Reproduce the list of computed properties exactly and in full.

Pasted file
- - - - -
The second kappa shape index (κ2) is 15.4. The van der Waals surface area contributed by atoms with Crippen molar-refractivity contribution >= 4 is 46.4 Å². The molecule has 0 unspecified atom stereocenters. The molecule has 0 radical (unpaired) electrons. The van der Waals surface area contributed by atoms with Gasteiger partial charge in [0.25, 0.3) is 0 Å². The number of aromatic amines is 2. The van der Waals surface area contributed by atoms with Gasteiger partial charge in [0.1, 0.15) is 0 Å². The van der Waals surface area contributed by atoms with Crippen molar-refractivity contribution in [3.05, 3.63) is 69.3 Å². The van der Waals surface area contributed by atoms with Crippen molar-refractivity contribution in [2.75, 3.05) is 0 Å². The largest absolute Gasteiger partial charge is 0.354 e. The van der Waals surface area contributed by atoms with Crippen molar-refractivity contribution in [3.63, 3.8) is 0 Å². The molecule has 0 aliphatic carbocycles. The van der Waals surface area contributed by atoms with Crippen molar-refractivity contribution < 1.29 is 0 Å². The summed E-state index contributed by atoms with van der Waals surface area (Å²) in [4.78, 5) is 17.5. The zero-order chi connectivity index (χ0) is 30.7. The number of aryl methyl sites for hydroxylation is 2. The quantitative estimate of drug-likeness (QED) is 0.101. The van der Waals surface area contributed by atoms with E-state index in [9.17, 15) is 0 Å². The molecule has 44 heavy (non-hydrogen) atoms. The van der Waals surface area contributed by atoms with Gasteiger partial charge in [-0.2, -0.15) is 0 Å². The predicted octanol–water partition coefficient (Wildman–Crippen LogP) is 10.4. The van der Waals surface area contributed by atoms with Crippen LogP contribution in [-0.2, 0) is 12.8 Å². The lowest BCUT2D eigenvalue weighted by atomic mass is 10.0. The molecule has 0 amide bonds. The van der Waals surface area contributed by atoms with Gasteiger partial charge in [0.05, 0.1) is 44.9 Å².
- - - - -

The second kappa shape index (κ2) is 15.4. The van der Waals surface area contributed by atoms with Crippen molar-refractivity contribution >= 4 is 46.4 Å². The molecule has 0 unspecified atom stereocenters. The molecule has 0 radical (unpaired) electrons. The van der Waals surface area contributed by atoms with Gasteiger partial charge in [0.25, 0.3) is 0 Å². The number of aromatic amines is 2. The van der Waals surface area contributed by atoms with Gasteiger partial charge in [0.1, 0.15) is 0 Å². The van der Waals surface area contributed by atoms with Crippen molar-refractivity contribution in [3.05, 3.63) is 69.3 Å². The van der Waals surface area contributed by atoms with Crippen molar-refractivity contribution in [2.75, 3.05) is 0 Å². The largest absolute Gasteiger partial charge is 0.354 e. The van der Waals surface area contributed by atoms with Crippen molar-refractivity contribution in [3.63, 3.8) is 0 Å². The molecule has 0 aliphatic carbocycles. The van der Waals surface area contributed by atoms with Crippen molar-refractivity contribution < 1.29 is 0 Å². The summed E-state index contributed by atoms with van der Waals surface area (Å²) in [4.78, 5) is 17.5. The zero-order chi connectivity index (χ0) is 30.7. The number of aryl methyl sites for hydroxylation is 2. The quantitative estimate of drug-likeness (QED) is 0.101. The van der Waals surface area contributed by atoms with E-state index in [9.17, 15) is 0 Å². The molecule has 44 heavy (non-hydrogen) atoms. The van der Waals surface area contributed by atoms with Gasteiger partial charge in [-0.2, -0.15) is 0 Å². The predicted octanol–water partition coefficient (Wildman–Crippen LogP) is 10.4. The van der Waals surface area contributed by atoms with Crippen LogP contribution in [-0.2, 0) is 12.8 Å². The lowest BCUT2D eigenvalue weighted by atomic mass is 10.0. The molecule has 0 amide bonds. The van der Waals surface area contributed by atoms with Gasteiger partial charge in [0.05, 0.1) is 44.9 Å².